August 23, 2020

Welcome to Sneak Peek, our weekly look ahead from both ends of Pennsylvania Avenue, plus our best scoops.

Today's newsletter is 1,845 words, a 7-minute read.

1 big thing: GOP convention is a Trumpian production

Illustration: Aïda Amer/Axios. Photo: Scott Olson/Getty Images

This week's Republican National Convention will be The Trump Show from start to finish, aiming for ratings-juicing stunts, attention-grabbing speeches from MAGA stars, and executive power as performance art, people familiar with the plans tell Axios.

  • "Think of each night like an episode," says one source. "And what would an episode be without an appearance from the star?"

Behind the scenes: President Trump made clear to aides that he wanted a grand, raucous convention — to the extent such things are achievable during a pandemic. He wanted a live audience, which he'll now get on the White House's South Lawn.

  • He didn't like the Zoom-call feel of the Democratic convention, and he thought many of the speeches went on too long, people close to him said.

Sources close to the convention said Team Trump is trying to leverage all of its advantages — the powers of the presidency and the setting of the White House.

  • Traditionally, nominees only speak on the last night of the convention. Trump, however, will appear every night.
  • The sources say they're making sure that the White House Counsel's Office clears all activities.

Trump will shatter tradition — and, many say, propriety — by delivering his acceptance speech from a grand stage on the South Lawn.

  • Nearby on Constitution Avenue, Team Trump has decked out the Andrew W. Mellon Auditorium, which will be the site of many of the speeches.
  • It's a Trumpian scene, I'm told: You can't walk 3 feet without running into an American flag. There's a red carpet and columns with gilded accents.

You'll hear from the McCloskeys — the St. Louis couple who brandished guns at Black Lives Matter protesters — and from Nick Sandmann, the Covington teen who has sued a host of media outlets and settled with CNN and the Washington Post. All of Trump's adult children, including Tiffany, will also speak.

  • Unlike the other Trump children, Tiffany is very private and hasn't made a public speech since the 2016 Republican National Convention.
  • The first lady will also speak from the newly renovated Rose Garden.
  • And Secretary of State Mike Pompeo will be addressing the RNC from "an undisclosed location" in Jerusalem, per a source familiar with his plans.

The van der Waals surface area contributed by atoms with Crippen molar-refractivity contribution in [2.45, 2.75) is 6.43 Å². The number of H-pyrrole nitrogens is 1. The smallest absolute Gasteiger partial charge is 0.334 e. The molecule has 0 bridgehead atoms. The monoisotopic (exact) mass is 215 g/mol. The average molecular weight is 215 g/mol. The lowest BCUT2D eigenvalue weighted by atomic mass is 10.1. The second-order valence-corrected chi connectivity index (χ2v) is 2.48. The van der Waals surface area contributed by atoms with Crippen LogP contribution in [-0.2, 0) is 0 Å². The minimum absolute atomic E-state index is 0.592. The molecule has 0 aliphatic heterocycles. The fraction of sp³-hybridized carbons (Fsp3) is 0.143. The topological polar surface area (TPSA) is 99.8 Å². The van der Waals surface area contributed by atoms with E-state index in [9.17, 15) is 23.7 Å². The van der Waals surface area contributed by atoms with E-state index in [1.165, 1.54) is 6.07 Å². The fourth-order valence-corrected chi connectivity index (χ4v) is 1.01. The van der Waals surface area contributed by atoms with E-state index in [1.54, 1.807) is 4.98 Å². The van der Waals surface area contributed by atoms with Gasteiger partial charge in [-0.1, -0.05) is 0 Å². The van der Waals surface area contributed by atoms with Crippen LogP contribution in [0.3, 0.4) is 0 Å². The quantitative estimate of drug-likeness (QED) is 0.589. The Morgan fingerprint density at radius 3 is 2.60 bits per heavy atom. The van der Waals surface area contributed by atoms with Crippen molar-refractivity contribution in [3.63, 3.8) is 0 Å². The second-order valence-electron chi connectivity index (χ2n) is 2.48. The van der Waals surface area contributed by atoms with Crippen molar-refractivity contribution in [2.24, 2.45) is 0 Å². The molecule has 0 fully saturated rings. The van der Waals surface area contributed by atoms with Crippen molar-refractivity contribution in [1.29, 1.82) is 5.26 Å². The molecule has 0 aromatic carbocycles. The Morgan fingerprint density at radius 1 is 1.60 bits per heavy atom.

Sources are especially excited about two speakers:

  • Alice Marie Johnson, whose prison sentence Trump commuted.
  • Vernon Jones, a Democratic state representative from Georgia who endorsed Trump, withdrew from re-election, and accused his own party of bigotry against African Americans.

Between the lines: After Trump delivered his third State of the Union address in February, he told people that the moment he loved most was when, mid-speech, he awarded cancer-stricken radio host Rush Limbaugh with America's highest civilian honor, the Presidential Medal of Freedom.

  • In that made-for-television moment, Trump set a template for this convention: He leveraged one of his presidential powers to create a reality TV surprise.

What we're hearing: Trump's aides say they are keenly aware of the advantages the Democrats had for their convention.

  • Democrats started preparing earlier for a virtual convention because Joe Biden was much quicker than Trump to give up on the idea of an in-person event.
  • Democrats had more celebrities, more Hollywood sizzle and higher-profile crossover supporters, including former Ohio Gov. John Kasich and former Secretary of State Colin Powell.

What's next: On "Meet the Press" today, Trump campaign senior adviser Jason Miller promised "breakout stars … big surprises … a very beautiful story."

2. How Trump's convention differs from the DNC ... and one similarity

Photo illustration: Aïda Amer/Axios. Photo: Chip Somodevilla/Getty Images

The Democratic National Convention focused on Joe Biden's character, on racial justice and on bipartisan unity.

What's new: Major themes of the Republican convention will include "law and order," the "economic comeback" and "cancel culture," said a source familiar with the planning.

  • "There'll be tons of pro-law enforcement messages, tons of pro-military messages, and an overall theme of red-white-and-blue, Trump-style patriotism," said another source briefed on the planning.